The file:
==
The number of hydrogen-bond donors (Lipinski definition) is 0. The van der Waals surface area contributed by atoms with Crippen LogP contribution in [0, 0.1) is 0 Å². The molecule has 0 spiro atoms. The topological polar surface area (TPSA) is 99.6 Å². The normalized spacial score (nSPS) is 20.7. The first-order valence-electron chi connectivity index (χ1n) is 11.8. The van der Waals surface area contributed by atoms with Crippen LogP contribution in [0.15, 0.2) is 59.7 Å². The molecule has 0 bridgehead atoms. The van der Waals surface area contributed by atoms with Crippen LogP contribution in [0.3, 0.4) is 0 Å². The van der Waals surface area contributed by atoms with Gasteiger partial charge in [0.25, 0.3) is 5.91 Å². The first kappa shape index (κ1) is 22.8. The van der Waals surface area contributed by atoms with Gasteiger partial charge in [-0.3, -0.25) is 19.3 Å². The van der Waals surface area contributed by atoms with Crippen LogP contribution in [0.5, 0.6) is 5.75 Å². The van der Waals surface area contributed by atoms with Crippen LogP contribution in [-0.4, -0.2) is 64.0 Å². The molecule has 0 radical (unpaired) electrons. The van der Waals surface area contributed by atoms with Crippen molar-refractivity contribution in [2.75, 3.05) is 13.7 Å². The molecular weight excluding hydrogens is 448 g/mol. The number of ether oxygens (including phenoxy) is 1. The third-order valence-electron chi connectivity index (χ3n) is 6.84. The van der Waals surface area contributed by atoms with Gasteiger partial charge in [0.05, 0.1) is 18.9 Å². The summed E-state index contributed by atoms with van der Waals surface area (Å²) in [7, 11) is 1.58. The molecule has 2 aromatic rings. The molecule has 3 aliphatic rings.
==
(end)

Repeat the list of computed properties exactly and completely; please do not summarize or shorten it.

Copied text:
The number of hydrogen-bond donors (Lipinski definition) is 0. The van der Waals surface area contributed by atoms with Crippen LogP contribution in [0, 0.1) is 0 Å². The molecule has 0 spiro atoms. The topological polar surface area (TPSA) is 99.6 Å². The normalized spacial score (nSPS) is 20.7. The first-order valence-electron chi connectivity index (χ1n) is 11.8. The van der Waals surface area contributed by atoms with Crippen LogP contribution in [0.15, 0.2) is 59.7 Å². The molecule has 0 bridgehead atoms. The van der Waals surface area contributed by atoms with Crippen LogP contribution in [0.3, 0.4) is 0 Å². The van der Waals surface area contributed by atoms with Gasteiger partial charge in [0.25, 0.3) is 5.91 Å². The first kappa shape index (κ1) is 22.8. The van der Waals surface area contributed by atoms with Gasteiger partial charge in [-0.3, -0.25) is 19.3 Å². The van der Waals surface area contributed by atoms with Crippen LogP contribution in [0.5, 0.6) is 5.75 Å². The van der Waals surface area contributed by atoms with Crippen LogP contribution in [-0.4, -0.2) is 64.0 Å². The molecule has 0 radical (unpaired) electrons. The van der Waals surface area contributed by atoms with Crippen molar-refractivity contribution in [2.75, 3.05) is 13.7 Å². The molecular weight excluding hydrogens is 448 g/mol. The number of ether oxygens (including phenoxy) is 1. The third-order valence-electron chi connectivity index (χ3n) is 6.84. The van der Waals surface area contributed by atoms with Gasteiger partial charge in [0.05, 0.1) is 18.9 Å². The summed E-state index contributed by atoms with van der Waals surface area (Å²) in [7, 11) is 1.58. The molecule has 2 aromatic rings. The molecule has 3 aliphatic rings.